I became interested in dance in 1975, and that year I took my first dance history course taught by Victoria Huckenpahler, who was in the process of writing Verdy's biography. When we talked about the Paris Opera, she gave what I later learned was the conventional wisdom: it was in severe decay but was still on its way down; it hadn't bottomed out yet, and the rebuilding process really couldn't begin until that happened. (I don't have the details for what she meant.)

I think part of the problem was that POB didn't tour -- it's easy to be left of the Top list when nobody sees you -- but the last time the had come to New York and London they had been in "shocking disrepair," according to one friend. Terrible repertory, sloppy sloppy dancing, several very good stars, but the company as a whole -- it was held up as the Bad Model of European Civil Service Dance.

As Guerin says, Nureyev's ballets can be discussed, but he galvanized that company, groomed dozens of dancers -- not just young stars, but young soloists, worked with the corps, really turned the place around. I've talked to directors who feel that the company is still living off what Nureyev did. (He also brought in several extraordinary coaches. Bart, definitely, and I think Patricia Ruanne. I've never talked to anyone about working with her, but the stagings that had her name on them were damned fine.)

#4 Marc Haegeman

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Posted 16 March 2001 - 12:30 PM

How did Nureyev contribute to the rehabilitation of POB ? If you would ask this question to many of the dancers, the answer would be, simply, "by being around". Posted Image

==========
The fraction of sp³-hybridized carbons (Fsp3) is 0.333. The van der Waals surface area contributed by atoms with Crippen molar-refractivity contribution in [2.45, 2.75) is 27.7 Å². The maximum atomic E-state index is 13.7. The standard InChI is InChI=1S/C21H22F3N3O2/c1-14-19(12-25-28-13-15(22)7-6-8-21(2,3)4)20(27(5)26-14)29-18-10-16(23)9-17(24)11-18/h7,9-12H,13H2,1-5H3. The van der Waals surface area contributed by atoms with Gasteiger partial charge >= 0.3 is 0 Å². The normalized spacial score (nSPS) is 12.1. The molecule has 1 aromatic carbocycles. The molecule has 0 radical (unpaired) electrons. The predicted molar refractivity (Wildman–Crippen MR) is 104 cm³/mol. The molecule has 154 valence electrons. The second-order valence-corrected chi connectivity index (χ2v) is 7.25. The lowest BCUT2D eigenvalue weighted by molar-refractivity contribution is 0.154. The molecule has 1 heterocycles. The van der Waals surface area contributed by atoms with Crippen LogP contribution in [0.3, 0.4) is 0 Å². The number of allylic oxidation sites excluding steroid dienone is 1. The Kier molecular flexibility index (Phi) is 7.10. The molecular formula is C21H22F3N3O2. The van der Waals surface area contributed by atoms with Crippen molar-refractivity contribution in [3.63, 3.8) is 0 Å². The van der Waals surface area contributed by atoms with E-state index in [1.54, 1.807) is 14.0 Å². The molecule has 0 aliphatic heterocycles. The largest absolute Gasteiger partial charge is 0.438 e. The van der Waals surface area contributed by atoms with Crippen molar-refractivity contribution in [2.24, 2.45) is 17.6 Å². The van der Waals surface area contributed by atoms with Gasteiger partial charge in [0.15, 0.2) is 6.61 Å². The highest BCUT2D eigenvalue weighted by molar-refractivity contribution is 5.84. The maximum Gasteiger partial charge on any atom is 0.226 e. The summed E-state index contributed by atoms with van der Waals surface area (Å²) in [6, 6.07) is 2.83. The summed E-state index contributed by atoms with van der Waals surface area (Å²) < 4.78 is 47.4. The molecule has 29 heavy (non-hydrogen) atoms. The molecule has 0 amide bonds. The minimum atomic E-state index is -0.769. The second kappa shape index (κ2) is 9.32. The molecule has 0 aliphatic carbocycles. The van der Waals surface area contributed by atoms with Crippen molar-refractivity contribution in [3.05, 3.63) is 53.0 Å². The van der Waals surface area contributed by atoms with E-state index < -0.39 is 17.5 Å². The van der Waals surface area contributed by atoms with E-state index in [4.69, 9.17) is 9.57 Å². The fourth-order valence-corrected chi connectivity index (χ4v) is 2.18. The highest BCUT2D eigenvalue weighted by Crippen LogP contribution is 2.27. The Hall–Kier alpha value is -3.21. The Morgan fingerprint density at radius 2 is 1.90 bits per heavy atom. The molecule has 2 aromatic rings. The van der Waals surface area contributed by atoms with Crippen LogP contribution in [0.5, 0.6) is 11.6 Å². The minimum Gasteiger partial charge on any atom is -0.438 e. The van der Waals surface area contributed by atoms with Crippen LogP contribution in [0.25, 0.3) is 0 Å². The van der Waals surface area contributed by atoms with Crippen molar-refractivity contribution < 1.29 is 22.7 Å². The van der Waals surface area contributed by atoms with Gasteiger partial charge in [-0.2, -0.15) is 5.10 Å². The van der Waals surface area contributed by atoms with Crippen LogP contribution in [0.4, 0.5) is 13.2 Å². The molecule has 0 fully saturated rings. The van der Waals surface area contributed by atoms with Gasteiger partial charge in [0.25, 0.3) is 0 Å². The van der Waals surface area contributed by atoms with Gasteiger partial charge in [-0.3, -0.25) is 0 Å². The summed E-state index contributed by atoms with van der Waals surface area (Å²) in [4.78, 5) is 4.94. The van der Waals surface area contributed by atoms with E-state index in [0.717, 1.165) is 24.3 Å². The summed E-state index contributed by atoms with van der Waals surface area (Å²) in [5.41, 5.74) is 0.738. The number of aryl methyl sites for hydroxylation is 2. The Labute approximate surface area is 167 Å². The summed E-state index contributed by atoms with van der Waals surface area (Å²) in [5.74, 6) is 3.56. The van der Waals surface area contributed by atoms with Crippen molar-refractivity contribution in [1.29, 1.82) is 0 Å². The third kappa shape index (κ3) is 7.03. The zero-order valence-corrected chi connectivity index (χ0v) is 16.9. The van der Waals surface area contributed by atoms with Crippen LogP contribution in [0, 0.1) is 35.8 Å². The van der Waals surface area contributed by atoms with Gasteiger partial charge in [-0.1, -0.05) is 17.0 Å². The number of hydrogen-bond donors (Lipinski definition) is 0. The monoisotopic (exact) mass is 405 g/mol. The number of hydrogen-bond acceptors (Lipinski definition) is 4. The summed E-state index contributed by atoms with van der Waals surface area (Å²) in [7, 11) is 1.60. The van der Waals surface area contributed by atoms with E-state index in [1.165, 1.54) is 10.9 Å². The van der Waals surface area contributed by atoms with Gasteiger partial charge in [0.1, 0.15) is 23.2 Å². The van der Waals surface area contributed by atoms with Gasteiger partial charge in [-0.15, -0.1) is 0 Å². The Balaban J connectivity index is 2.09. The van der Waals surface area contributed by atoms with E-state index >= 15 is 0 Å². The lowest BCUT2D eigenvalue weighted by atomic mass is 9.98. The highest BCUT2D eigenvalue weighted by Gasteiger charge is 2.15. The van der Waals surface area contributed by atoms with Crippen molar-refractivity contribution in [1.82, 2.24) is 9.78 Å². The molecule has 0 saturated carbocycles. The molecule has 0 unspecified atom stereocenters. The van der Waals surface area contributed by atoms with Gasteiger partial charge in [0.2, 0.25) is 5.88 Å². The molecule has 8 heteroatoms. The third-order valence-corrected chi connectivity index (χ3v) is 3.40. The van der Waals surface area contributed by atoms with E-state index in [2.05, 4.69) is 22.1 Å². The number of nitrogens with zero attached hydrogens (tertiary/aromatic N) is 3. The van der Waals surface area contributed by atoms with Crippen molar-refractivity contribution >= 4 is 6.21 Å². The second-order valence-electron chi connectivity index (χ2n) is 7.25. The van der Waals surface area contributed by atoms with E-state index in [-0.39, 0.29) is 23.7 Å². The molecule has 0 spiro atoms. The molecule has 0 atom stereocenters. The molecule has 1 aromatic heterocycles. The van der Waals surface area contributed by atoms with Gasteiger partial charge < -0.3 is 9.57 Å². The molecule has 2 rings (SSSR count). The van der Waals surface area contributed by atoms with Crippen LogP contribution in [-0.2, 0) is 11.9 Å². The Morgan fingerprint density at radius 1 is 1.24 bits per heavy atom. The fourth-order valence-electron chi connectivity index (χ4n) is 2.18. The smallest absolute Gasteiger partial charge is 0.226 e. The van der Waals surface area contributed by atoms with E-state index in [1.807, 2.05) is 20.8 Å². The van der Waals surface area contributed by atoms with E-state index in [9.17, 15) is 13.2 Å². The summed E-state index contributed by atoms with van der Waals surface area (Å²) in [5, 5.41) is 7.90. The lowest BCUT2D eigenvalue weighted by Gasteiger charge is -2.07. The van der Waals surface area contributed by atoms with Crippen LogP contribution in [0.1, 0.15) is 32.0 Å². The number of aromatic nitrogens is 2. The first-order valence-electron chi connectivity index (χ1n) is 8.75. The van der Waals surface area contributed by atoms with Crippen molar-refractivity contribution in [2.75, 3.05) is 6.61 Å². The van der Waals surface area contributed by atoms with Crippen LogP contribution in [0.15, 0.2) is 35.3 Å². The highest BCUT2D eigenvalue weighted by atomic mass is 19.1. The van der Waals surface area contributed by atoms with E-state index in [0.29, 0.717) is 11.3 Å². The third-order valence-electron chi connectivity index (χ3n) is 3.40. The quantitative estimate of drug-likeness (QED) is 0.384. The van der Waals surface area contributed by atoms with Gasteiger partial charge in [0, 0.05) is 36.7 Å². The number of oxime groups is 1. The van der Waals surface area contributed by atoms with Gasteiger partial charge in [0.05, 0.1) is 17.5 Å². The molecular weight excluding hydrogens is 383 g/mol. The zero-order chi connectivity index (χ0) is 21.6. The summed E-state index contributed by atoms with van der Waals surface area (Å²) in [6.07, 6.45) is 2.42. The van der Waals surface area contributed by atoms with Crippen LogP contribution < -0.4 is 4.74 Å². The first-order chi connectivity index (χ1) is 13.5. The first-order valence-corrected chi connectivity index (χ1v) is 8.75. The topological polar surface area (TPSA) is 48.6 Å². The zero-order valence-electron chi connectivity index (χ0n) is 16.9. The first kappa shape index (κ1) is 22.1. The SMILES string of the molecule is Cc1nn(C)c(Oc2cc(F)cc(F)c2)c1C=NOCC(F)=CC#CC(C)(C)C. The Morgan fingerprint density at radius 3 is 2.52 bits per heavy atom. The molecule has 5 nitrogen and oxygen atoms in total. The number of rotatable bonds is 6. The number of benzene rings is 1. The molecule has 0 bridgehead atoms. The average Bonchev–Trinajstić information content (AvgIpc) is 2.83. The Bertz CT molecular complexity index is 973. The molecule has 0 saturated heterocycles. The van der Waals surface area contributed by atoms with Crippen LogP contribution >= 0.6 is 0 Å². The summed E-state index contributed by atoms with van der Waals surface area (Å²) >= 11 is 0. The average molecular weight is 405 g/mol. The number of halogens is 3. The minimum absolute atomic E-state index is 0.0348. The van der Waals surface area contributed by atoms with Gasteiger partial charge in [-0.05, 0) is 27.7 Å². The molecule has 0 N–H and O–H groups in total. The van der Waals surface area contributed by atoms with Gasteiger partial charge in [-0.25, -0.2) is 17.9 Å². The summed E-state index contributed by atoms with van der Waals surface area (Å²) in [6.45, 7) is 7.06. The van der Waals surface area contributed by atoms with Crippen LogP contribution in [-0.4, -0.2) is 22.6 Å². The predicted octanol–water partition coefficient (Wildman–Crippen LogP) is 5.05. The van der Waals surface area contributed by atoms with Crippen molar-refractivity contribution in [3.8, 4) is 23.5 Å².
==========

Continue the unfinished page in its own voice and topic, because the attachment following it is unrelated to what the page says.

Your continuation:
#5 leibling

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Posted 16 March 2001 - 08:08 PM

I have heard stories from friends who danced with POB during the Nureyev reign- they would say that he just knew everything about ballet, and he could communicate what he wanted. The first time I really became aware of Paris Opera was with the PBS broadcast of Nureyev's Cinderella, and Sylvie Guillem was not the only dancer that I would watch over and over. Each of the soloists in the seasons- the two stepsisters... I felt then that I was watching the greatest company in the world. Anyway, it sounds to me as if he ruled with a stern hand- demanding nothing less than the best one could do... but he told his dancers HOW to do it.

#6 ORZAK

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Posted 16 March 2001 - 08:34 PM

I remember when I first heard that Nureyev was going to be Artistic Director of POB, - I thought finally the company has met its match. The temperaments are evenly matched. He is as strong as that entire company. And, it proved so. Basheva

#7 Alexandra

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Posted 16 March 2001 - 09:38 PM